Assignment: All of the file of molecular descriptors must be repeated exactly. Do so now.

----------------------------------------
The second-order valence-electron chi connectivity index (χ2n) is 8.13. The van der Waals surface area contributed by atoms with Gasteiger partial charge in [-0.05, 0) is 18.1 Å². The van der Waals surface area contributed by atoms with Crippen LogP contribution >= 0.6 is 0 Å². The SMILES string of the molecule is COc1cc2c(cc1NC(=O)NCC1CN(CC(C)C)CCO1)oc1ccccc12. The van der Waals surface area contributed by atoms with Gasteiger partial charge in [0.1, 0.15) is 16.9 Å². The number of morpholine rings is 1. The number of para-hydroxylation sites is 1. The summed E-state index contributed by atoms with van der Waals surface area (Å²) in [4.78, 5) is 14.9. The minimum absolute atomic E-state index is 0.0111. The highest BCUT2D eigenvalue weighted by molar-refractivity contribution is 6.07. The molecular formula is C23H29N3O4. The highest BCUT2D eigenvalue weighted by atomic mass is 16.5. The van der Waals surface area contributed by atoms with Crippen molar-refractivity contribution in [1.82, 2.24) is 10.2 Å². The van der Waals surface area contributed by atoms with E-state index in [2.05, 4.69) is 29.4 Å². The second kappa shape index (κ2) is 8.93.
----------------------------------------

The second-order valence-electron chi connectivity index (χ2n) is 8.13. The van der Waals surface area contributed by atoms with Gasteiger partial charge in [-0.05, 0) is 18.1 Å². The van der Waals surface area contributed by atoms with Crippen LogP contribution >= 0.6 is 0 Å². The SMILES string of the molecule is COc1cc2c(cc1NC(=O)NCC1CN(CC(C)C)CCO1)oc1ccccc12. The van der Waals surface area contributed by atoms with Gasteiger partial charge in [0.1, 0.15) is 16.9 Å². The number of morpholine rings is 1. The number of para-hydroxylation sites is 1. The summed E-state index contributed by atoms with van der Waals surface area (Å²) in [4.78, 5) is 14.9. The minimum absolute atomic E-state index is 0.0111. The highest BCUT2D eigenvalue weighted by molar-refractivity contribution is 6.07. The molecular formula is C23H29N3O4. The highest BCUT2D eigenvalue weighted by atomic mass is 16.5. The van der Waals surface area contributed by atoms with Crippen molar-refractivity contribution in [1.82, 2.24) is 10.2 Å². The van der Waals surface area contributed by atoms with E-state index in [2.05, 4.69) is 29.4 Å². The second kappa shape index (κ2) is 8.93.